Every month, I receive emails asking for benchmark information in every segment of our industry. Benchmarking food cost is a meaningless pursuit. Every menu has a unique set of criteria which have an impact on the gross margin. Rather than looking for a target number outside your organization, I would suggest a simpler and much more accurate way to answer the question: What should my food cost be?
People really want a method to bring their gross profit back to previous levels.
The first step in finding the answer lies in your current sales mix, food purchases and the resulting gross margin. Nobody offering a diverse, a la carte menu to their guests can expect to have a food cost % close to a utopian figure. Also, this means your competition is far from perfect. Don't focus on an unobtainable goal.
Review your purchasing data thoroughly including a month by month analysis of all key items (typically your top 25 items ranked by purchase volume in monetary terms). I would go so far as to construct a matrix to track the purchase cost of these key items on a monthly chart. Look for sharp shifts (inflection points) on the chart. Can you find the logic behind these shifts? Perhaps you have significant seasonal price changes.
You will definitely see a major shift higher in any items which require consumption of grains in their production. This is not just baked goods but also the protein items. Our animals consume the same grains we now see used in the production of the fuel we consume at the gas stations (ethanol is anywhere from 10% to 85% of the fuel at most service stations).
Find the top trends in these key items. Apply the findings to your food cost formula. If the top 25 items account for 40% of your purchases, a 10% shift higher in the cost of these items will produce a 4% increase in your purchases. If your purchases have actually increased 5.5%, the 1.5% implies the other 60% of your purchases have increased 2.5%. Every operation will have a unique profile.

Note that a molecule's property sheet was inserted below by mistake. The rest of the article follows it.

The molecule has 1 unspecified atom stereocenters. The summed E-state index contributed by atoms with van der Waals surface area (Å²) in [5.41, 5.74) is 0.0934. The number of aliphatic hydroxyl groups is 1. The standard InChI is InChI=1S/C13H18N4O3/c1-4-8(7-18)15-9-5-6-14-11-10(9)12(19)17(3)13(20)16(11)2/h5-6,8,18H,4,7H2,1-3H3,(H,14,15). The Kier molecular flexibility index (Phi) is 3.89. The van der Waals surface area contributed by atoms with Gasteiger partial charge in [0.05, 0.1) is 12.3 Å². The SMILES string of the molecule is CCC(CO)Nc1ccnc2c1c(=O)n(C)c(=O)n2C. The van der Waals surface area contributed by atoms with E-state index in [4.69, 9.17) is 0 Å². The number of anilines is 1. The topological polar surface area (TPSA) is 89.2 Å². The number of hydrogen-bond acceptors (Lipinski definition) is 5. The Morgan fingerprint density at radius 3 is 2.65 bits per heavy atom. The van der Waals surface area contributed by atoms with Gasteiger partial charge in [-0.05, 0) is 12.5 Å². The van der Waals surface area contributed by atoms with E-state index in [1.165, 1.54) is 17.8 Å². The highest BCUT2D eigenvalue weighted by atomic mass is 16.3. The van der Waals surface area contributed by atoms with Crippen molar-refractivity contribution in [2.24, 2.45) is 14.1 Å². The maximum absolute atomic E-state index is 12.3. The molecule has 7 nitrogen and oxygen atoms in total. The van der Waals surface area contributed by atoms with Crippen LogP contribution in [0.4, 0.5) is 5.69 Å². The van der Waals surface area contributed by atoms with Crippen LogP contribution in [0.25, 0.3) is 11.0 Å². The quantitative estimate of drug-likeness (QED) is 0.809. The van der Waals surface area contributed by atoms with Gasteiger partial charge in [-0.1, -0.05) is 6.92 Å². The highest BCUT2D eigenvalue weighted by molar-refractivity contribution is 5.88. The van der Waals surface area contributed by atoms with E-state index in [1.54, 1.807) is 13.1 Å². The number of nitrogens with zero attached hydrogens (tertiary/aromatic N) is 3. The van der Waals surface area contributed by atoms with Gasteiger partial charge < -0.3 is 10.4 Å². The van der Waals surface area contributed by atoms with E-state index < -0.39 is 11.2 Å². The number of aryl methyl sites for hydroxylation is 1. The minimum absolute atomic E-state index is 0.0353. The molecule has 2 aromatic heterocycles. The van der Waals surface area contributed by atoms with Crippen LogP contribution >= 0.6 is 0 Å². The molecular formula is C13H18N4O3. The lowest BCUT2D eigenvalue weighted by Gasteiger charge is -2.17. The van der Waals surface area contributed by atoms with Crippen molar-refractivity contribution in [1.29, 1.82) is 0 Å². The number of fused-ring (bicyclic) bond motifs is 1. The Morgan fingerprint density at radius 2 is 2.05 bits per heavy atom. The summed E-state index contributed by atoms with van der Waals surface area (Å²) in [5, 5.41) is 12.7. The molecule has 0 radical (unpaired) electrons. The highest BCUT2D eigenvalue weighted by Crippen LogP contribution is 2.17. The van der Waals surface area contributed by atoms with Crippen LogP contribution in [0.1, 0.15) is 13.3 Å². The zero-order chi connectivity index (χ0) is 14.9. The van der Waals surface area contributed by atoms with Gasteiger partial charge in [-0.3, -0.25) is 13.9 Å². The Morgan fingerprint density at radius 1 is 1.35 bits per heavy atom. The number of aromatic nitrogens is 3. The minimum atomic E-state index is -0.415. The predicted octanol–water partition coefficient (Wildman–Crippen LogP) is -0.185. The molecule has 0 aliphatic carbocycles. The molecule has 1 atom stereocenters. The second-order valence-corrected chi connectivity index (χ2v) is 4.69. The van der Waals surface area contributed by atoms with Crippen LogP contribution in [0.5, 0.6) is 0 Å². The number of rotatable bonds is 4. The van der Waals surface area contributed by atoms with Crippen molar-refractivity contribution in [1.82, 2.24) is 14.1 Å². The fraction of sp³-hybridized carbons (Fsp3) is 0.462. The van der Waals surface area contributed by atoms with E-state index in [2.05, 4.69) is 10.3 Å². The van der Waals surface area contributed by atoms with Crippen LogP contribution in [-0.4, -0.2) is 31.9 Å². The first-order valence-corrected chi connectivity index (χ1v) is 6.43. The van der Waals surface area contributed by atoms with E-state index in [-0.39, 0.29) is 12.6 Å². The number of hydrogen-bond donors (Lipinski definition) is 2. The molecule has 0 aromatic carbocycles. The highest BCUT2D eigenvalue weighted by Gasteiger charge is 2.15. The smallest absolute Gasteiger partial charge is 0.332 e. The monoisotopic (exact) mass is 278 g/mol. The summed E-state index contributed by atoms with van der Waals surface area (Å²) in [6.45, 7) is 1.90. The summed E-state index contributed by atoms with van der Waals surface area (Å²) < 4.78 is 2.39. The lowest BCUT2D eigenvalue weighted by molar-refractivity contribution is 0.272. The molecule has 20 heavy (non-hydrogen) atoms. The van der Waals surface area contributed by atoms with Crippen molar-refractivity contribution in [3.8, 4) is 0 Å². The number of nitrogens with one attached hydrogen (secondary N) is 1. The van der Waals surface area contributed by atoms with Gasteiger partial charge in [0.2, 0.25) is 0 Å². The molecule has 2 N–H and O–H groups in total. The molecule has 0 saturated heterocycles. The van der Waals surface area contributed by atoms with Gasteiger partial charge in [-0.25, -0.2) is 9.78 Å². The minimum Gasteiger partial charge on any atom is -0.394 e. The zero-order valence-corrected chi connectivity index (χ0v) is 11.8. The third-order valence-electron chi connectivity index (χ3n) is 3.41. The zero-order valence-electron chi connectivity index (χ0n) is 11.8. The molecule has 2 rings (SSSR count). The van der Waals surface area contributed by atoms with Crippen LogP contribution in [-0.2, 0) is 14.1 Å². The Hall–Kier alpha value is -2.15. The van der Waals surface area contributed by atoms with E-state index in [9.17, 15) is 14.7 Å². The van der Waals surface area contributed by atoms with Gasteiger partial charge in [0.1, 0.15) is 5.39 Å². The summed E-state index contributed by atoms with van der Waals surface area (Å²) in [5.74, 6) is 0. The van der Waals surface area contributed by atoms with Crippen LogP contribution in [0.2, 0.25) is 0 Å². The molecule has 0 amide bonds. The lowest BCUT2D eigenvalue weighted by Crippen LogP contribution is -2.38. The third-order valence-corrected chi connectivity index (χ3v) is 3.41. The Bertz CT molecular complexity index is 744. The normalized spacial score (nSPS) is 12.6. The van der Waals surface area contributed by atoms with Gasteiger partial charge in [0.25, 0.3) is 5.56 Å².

Start with your top 25 items and try to cover the 4% increase in purchases. Can you lower the figure through tighter controls? Weigh the cost of tighter control against the potential gain. Implement these controls whenever the benefit outweighs the cost.
Carefully monitor waste, spoilage, theft, portion size and purchasing trends.
In the example above, a sales increase of 1.65% would cover the 5.5% increase in purchase costs if your target food cost % was 30%. You don't need to raise menu prices 5.5% to cover the increase if your goal is to maintain gross margin. A food cost % of 31.14% would produce the same gross profit as before if your cover count is stable and your check average increase hits your 1.65% target.